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I was as attentive as a lover, as intent in pursuit as I had been as a young man.  I was not sure what I wanted from her – an affirmation that she was an incarnation of Adrienne Lacava? A validation of my instincts? A desire to know what Adrienne had become?
There was something mutual in our attraction; but she had no more of an idea of where our friendship would lead than I.  She didn’t need companionship, and her days of paramours and love affairs were long over.  She was a Washington matron, a wealthy resident of Spring Valley and still active in the Capital’s social life; but yet we found time to be together.
At times I felt uncomfortable. I was a voyeur who was looking into the projected life of Adrienne Lacava.  Not the real life of Meriwether Van Horn; but one whom I invented based on the matière primaire of my boyhood fantasy. We shared a similar background – Connecticut, Yale and Wellesley; had similar likes (Tolstoy, Faulkner, and Dreiser) and dislikes (finance, gardening, and air travel); but her trajectory had taken her in a far different social orbit.  I knew none of her friends, nor she any of mine. Why then did we continue to see each other?
The conversation with Merri was easy and comfortable.  I don’t remember now what we talked about; but I know that we put Connecticut on the shelf early on. We had known each other long enough to exhaust even Dostoevsky; and the repeated Pre-Raphaelite exhibitions at the Corcoran bored us.
Image result for images pre-raphaelite paintings
It was for the first and only time in my life a perfect relationship, not predicated on sexual fantasy or jealous demands. It began with no prescribed perimeter, no limits or rules, and certainly no expectations.  I never probed to try to understand the way she thought, and was only marginally interested in her family.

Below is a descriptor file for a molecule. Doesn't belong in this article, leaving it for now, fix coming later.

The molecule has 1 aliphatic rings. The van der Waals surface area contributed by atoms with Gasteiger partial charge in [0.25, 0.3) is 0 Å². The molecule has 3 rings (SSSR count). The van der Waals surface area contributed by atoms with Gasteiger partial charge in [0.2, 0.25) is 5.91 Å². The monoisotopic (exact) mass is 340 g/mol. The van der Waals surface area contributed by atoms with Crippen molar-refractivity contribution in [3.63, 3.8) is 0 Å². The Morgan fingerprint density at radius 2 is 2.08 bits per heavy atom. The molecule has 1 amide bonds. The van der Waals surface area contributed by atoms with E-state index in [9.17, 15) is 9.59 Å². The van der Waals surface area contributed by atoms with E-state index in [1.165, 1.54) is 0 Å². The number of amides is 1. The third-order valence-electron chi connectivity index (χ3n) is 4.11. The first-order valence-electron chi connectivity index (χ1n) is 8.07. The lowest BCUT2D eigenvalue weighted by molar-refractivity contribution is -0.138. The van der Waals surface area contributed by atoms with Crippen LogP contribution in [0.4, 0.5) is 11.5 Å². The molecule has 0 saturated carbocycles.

I was the happiest I had ever been. I was in love with Adrienne Lacava again. When I looked at Merri I first saw Adrienne and then her. When she spoke I first heard Adrienne’s voice and then hers. 
Meriwether died a few years later.  We had just had an early dinner, but shortly after I dropped her in Spring Valley, the phone rang and her companion told me that she had died.
Grief did not feel appropriate. After all she was not real.  Few people knew of our friendship, and so in a way it was indeed a uniquely special, unshared relationship.  I didn’t tell anyone about Merri, and she only told her companion about me when she knew she was dying. 
I was not certain how I felt or even how I could go back to more normal relationships.  I was not young, but not yet old; and yet anything less than that particular and peculiar intimacy I had with Merri would never do.
I eventually stopped thinking about her, remarried, and moved to the Eastern Shore.  I realized that I had never taken any pictures of her; but on second thought, that was not surprising. She was not real.

1 comment:

  1. There were many. Some came in mink, others in Persian lamb. Some wore diamonds and others emeralds and rubies. Some wore Arpège, others Femme de Rochas e cigarettes for sale